5 Replies Latest reply on Feb 21, 2012 9:00 AM by Randall Hauch

    Location and Identification Properties

    Brian Wallis Master

      I have a connector I'm playing with and I am unsure about part of the interface.

       

      org.modeshape.graph.Location.create(Path path, Property idProperty)

       

      and other variations on create.

       

      What are identification properties? Are these just the properties that I see in the nodes at the JCR frontend? If they aren't, then how do I get properties into the nodes I am creating via the graph api?

       

      thanks

        • 1. Re: Location and Identification Properties
          Randall Hauch Master

          The "idenfitication properties" is just the subset of regular properties that the connector uses to uniquely identify the node. For example, "jcr:uuid" or "mode:uuid". (ModeShape's JCR layer will store the UUID for a non-referencable node in the "mode:uuid" property, but as soon as that node is made referenceable the UUID is kept in the "jcr:uuid". But Location has a method to get the UUID object.)

           

          The Location instances are used to uniquely identify a node and to encapsulate everything necessary to do this: the Path and any identification properties. IOW, a Location can contain just a Path, or just identification properties, or all of the above. But Location objects never contain the normal properties for the node. Every node is identifiable by just the path, or by the "identification properties" (e.g., "jcr:uuid" or "mode:uuid" properties).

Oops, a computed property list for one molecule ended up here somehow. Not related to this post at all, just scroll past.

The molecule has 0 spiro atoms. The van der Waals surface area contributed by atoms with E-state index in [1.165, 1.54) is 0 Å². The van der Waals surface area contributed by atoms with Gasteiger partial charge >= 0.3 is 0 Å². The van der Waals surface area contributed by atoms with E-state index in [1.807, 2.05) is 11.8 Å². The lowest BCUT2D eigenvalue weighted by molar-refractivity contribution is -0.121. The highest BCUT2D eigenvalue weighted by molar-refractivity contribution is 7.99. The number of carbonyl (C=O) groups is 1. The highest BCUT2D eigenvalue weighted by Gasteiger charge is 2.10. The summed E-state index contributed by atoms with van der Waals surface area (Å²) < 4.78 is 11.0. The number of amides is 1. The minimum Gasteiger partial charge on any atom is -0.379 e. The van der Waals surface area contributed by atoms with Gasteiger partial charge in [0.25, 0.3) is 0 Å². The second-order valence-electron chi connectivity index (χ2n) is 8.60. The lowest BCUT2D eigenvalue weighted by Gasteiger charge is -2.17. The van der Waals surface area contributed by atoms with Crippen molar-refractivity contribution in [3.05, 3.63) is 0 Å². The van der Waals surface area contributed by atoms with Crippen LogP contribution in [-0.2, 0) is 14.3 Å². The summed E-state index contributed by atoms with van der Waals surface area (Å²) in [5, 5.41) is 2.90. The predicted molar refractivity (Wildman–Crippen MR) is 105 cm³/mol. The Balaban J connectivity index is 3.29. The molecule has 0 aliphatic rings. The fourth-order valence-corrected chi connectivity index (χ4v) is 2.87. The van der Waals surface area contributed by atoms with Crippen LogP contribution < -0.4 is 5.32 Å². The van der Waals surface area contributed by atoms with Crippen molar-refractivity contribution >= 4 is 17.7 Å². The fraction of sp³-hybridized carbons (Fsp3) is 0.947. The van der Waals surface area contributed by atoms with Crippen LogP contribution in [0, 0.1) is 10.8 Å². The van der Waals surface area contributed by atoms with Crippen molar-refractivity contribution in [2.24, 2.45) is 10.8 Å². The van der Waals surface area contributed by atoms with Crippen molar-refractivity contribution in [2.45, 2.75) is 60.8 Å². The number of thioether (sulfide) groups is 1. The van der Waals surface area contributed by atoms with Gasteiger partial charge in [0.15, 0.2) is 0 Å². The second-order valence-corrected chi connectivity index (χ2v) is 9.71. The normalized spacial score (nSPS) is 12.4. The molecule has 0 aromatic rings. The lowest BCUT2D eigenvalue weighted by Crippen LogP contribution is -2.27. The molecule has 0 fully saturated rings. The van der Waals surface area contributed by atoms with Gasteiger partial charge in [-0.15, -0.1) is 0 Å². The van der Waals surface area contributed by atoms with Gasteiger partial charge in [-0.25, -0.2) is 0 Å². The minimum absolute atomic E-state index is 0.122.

If you're connector talks to a external system that doesn't have the ability to track the UUID of the node, you should only use the Path to create the Location. But if the external system can track it, it is more efficient to make use of it and to create a Location with both the Path and UUID.